For rising Scottish singer-songwriter Jenny Sturgeon, nature and song are intrinsically linked. Environment, ecology and the elements are a touchstone for the Shetland-based musician and The Living Mountain, her second solo album, is a fine example of the way humankind can connect and be inspired by the natural world, something most of us have experienced during lockdown more than ever before.
Multi-instrumentalist Jenny, who has a PhD in seabird ecology and organises Shetland Songwriting Festival, is also a gifted artist with her own cottage industry Ink & Wool. From the start, her musical career has been tightly entwined with the environment. Nominated for Composer of the Year at the 2018 Scots Trad Music Awards, Aberdeenshire-raised Sturgeon also performs with acclaimed alt-folk band Salt House and in the bird and migration-inspired Northern Flyway – an audio visual project co-written with Inge Thomson.
Previous releases include the EP Source To Sea (2014), her 2016 debut album From the Skein and 2017’s The Wren And The Salt Air – a commission from the National Trust for Scotland to mark 30 years of Hebridean island St Kilda as a World Heritage Site for nature. But now comes probably her most affecting album to date. The Living Mountain was inspired by trailblazing nature writer Nan Shepherd’s book of the same name and Jenny’s experience growing up near, and walking in, the Cairngorms. Within the song cycle Jenny explores her personal connection to this highland area as well as delving into Nan’s philosophy of simply ‘being’ in the mountains and interacting with the wild. Shepherd’s 1940s mountain memoir, which lay unpublished for some three decades, has been described by The Guardian as “the finest book ever written on nature and landscape in Britain”.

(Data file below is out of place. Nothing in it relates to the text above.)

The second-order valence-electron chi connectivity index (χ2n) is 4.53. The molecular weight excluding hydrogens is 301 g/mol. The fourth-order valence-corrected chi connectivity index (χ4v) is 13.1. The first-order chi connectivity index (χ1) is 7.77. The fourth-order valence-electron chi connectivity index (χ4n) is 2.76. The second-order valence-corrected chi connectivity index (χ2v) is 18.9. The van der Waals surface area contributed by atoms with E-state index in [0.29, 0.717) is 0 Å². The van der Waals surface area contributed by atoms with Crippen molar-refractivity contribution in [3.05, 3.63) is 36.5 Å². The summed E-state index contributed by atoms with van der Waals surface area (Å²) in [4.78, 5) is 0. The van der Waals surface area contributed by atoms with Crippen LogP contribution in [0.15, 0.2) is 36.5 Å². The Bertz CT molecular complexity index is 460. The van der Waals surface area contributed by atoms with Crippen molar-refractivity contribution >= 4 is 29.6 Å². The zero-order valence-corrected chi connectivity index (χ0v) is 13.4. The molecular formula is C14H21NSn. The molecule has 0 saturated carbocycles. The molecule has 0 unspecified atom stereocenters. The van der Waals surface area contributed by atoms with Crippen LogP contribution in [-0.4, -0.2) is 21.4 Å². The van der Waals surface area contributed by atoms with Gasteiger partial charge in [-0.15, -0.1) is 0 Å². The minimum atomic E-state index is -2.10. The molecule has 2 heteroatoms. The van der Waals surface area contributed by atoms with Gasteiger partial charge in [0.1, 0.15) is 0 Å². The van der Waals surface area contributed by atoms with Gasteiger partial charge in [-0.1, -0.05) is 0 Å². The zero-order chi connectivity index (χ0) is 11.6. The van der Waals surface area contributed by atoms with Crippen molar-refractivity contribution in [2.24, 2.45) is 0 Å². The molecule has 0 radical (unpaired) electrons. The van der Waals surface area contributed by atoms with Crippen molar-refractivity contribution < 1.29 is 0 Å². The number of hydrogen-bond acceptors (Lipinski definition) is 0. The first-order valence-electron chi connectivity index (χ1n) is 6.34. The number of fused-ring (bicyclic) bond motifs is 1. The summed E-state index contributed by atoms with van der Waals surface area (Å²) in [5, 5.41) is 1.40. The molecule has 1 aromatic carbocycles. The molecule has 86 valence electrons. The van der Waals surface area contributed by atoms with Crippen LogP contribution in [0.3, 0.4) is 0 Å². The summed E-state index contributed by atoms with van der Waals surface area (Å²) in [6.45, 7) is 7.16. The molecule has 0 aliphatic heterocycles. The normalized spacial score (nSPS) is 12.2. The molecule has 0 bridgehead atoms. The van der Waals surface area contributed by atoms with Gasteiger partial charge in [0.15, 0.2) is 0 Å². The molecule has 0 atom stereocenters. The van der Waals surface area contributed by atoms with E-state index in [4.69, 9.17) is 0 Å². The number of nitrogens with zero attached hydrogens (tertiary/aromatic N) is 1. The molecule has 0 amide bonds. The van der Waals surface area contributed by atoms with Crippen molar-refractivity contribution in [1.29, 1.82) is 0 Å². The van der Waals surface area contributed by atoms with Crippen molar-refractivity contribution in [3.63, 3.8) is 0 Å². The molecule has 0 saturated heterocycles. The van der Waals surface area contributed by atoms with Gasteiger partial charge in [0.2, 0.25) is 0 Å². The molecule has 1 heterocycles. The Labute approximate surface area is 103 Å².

Sturgeon’s passion for this project shines through. A feast for the senses and as elevating as the mountains themselves, in The Living Mountain, Sturgeon has conjured a timeless album that takes you up close and personal to a tactile and sensory place where you can almost smell the heather, feel the roughness of the rocks and be awestruck by the Aurora.
The end result is an exquisite, spellbinding, life-affirming and totally immersive experience – piece by piece the image-rich songs weave together to form a living, breathing tapestry of the Cairngorms – a real tonic for our times.
Jenny, alongside film curator Shona Thomson will be touring the audio-visual project in May & November 2021.Visuals feature stunning imagery from Scotland: The Big Picture and 1940s archive film from National Library of Scotland Moving Image Archive. The meditative experience of the combined audio and imagery are a soothing and poignant exploration of what it means to connect with a landscape and to find a sense of place.
Artist’s website: https://www.jennysturgeonmusic.com/